ThermoCat says Happy Australia Day

 

 Happy Australia Day everyone!

ThermoCat hopes you all have a fun day celebrating today with lots of food, friends and festivities.

If you’re hosting an event and stuck for ideas don’t forget your Basic Cookbook has Aussie classics like meat pies and Lamingtons. Or why not celebrate how multi-cultural Australia is and try some different recipes from around the world?

And if you’re still stuck head to the Recipe Community. This Tim Tam cheesecake recipe looks amazing! 

Sugar skull cookies

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As I mentioned in my Macadamia and Parmesan biscuits post I am slightly obsessed with sugar skulls. Years ago I bought this sugar skull cookie cutter set from a gift shop in Leederville. You get buy them online here.

I came across the cookie cutter set again when I was looking for my sugar skull cookie stamp so of course I had to make sugar skull cookies as well! How else can you celebrate Dia de los Muertos (the Mexican Day of the Dead)!

I hopped onto the Recipe Community and searched for a sugar cookie recipe. I chose the Thermomix in Australia because it looked the easiest. Click here to view the recipe.

I rolled out the cookie dough onto my ThermoMat and started cutting my skull shapes out of the dough.

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  Once I had them all on my prepared baking tray I started stamping them with the other side of the cookie cutter. I made sure I pressed firmly and evenly to ensure the whole design was stamped into the cookie.

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I was so happy with how they looked even before baking them for about 10 minutes. I still had royal icing left over from making my ginger-dead biscuits so I divided it up into 5 bowls, reserving a bit more in the one bowl that I wanted to keep white. With the 4 remaining bowls I added a drop of food colouring and half a teaspoon of warm water to make it a bit runnier.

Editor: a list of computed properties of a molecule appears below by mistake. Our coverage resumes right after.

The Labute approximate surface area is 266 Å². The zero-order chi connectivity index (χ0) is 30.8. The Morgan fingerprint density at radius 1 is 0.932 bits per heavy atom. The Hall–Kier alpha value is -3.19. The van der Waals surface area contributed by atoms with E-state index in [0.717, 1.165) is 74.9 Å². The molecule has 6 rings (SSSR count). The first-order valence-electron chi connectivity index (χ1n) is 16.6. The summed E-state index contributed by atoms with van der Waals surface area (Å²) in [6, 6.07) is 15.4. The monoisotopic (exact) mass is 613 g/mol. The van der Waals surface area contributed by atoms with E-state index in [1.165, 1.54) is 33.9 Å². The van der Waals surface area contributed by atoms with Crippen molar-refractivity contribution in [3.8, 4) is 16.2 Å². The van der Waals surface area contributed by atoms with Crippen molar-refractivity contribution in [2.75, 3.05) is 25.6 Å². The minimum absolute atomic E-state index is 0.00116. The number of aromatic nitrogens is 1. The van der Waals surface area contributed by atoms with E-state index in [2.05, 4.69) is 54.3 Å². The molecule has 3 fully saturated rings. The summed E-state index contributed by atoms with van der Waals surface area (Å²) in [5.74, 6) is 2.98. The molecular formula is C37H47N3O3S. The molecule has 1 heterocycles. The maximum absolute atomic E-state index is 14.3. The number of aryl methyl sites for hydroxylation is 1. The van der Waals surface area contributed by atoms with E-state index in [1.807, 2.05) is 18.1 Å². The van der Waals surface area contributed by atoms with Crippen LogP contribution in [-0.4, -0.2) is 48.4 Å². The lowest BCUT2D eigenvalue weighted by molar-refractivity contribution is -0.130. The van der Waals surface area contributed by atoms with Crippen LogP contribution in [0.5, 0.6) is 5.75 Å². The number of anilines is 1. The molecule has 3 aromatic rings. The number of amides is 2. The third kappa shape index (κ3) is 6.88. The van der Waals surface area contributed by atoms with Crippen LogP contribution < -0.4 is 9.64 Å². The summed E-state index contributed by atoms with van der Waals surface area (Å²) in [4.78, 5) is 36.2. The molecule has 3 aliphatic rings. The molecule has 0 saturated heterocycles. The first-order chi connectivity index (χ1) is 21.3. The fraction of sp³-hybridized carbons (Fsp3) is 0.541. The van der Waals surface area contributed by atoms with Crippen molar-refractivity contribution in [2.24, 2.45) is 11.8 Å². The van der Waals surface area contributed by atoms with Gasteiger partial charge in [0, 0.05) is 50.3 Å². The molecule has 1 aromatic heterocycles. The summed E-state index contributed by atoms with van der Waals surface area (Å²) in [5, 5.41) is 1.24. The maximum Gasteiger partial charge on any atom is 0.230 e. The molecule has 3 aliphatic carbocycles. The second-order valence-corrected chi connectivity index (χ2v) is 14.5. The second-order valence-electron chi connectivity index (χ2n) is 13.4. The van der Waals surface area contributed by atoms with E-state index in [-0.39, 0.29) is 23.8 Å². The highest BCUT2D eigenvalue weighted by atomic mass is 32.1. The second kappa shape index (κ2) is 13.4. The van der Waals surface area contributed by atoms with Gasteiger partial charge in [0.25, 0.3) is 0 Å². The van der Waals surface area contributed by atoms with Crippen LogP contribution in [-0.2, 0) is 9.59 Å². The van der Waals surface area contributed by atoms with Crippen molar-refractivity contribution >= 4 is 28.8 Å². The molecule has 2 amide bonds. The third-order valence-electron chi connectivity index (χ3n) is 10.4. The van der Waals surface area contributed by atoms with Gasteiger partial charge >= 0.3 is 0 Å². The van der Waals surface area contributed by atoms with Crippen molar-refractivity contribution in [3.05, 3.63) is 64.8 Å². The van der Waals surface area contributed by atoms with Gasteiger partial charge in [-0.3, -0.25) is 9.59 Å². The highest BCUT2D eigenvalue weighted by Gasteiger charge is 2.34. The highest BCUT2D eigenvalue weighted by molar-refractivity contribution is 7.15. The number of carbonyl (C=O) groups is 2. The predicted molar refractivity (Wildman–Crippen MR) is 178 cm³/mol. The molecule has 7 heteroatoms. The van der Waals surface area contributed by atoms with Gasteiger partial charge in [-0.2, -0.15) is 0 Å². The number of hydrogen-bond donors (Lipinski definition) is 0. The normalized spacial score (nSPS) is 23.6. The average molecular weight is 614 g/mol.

I then handpainted my designs with a set of thin paintbrushes. I could have piped it but I didn’t want to have to wash my piping bag inbetween colours and also had a steadier hand using the painbrush. I even found it quite relaxing 🙂 Move over colouring books for adults, this can be the next trend!

I can’t believe it’s not chocolate

IMG_9631I was inspired by a colleague of mine who recently made this I can’t believe it’s not chocolate recipe from the Thermomix Recipe Community.

This recipe is so simple to throw together – I had all the ingredients in my pantry. All you need is cashews, almonds, shredded coconut, coconut oil, dates and cocoa (I used cacao). You can use any nuts of choice in this recipe.

After mixing it all together the recipe says to spread it on a tray lined with baking paper. I wanted to do something different and made mine into chocolate ‘buttons’.

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After freezing for 15 minutes (or until set) they’re ready to be eaten and taste just like coconut roughs! So yum!! 🙂

Two-tier cake

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I made this two-tiered cake for my niece’s christening. For all family events the cake of choice has always been the basic butter cake from the Australian Women’s Weekly Children’s Birthday Cake Book. Because of this tradition we always just called it ‘birthday cake’.

So I was planning to make this ‘birthday cake’ and thought I would have to convert the recipe myself. Luckily I hopped onto the Recipe Community and found someone had already beaten me to it. Click here for the AWW Basic Buttercake on the Recipe Community.

I still had my AWW cookbook out and saw there were some differences in quantities for some ingredients. I have no idea how old my cookbook is. It’s my mums and I remember my 4th birthday cake so it definitely over 25 years old, so maybe the quantities had changed over the years. But since this was the recipe I had made for many years I wasn’t going to try different quantities. So here’s the tweaks I made – 110g sugar, 85g milk and 265g self raising flour and I increased the baking time to 35 minutes.

While I was baking the cakes I got started converting my Planet Cake’s ganache recipe for Thermomix. This ganache is perfect for covering cakes before covering with fondant. It was great to make with my Thermomix because for once I didn’t have to worry about burning the chocolate! You can view my recipe on the Recipe Community here.

Now back to the cakes. I made 4 batches to make 2 different sized cakes. After they were cooked and cooled it was time to cut the tops off for a flat and even surface and cut in half for a ganache middle.

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The ganache needs to set for 8 hours or overnight. I had made it early in the morning so that night I began assembling my tiers.